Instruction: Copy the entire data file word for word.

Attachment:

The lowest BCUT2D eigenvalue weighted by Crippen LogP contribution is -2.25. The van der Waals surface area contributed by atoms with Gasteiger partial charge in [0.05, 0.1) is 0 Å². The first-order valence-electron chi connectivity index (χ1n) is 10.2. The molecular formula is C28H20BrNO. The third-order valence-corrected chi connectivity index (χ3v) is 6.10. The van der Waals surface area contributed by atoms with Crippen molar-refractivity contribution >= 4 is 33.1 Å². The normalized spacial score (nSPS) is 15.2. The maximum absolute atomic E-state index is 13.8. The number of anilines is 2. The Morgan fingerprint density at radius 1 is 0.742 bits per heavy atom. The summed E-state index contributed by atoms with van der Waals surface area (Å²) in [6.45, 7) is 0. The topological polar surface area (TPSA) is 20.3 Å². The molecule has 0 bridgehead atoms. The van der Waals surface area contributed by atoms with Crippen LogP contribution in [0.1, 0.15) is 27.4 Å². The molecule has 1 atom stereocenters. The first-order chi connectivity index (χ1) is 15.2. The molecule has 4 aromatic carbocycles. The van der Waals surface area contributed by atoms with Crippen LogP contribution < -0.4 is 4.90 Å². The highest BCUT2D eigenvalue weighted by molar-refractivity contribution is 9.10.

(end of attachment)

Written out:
The lowest BCUT2D eigenvalue weighted by Crippen LogP contribution is -2.25. The van der Waals surface area contributed by atoms with Gasteiger partial charge in [0.05, 0.1) is 0 Å². The first-order valence-electron chi connectivity index (χ1n) is 10.2. The molecular formula is C28H20BrNO. The third-order valence-corrected chi connectivity index (χ3v) is 6.10. The van der Waals surface area contributed by atoms with Crippen molar-refractivity contribution >= 4 is 33.1 Å². The normalized spacial score (nSPS) is 15.2. The maximum absolute atomic E-state index is 13.8. The number of anilines is 2. The Morgan fingerprint density at radius 1 is 0.742 bits per heavy atom. The summed E-state index contributed by atoms with van der Waals surface area (Å²) in [6.45, 7) is 0. The topological polar surface area (TPSA) is 20.3 Å². The molecule has 0 bridgehead atoms. The van der Waals surface area contributed by atoms with Crippen LogP contribution in [0.1, 0.15) is 27.4 Å². The molecule has 1 atom stereocenters. The first-order chi connectivity index (χ1) is 15.2. The molecule has 4 aromatic carbocycles. The van der Waals surface area contributed by atoms with Crippen LogP contribution < -0.4 is 4.90 Å². The highest BCUT2D eigenvalue weighted by molar-refractivity contribution is 9.10.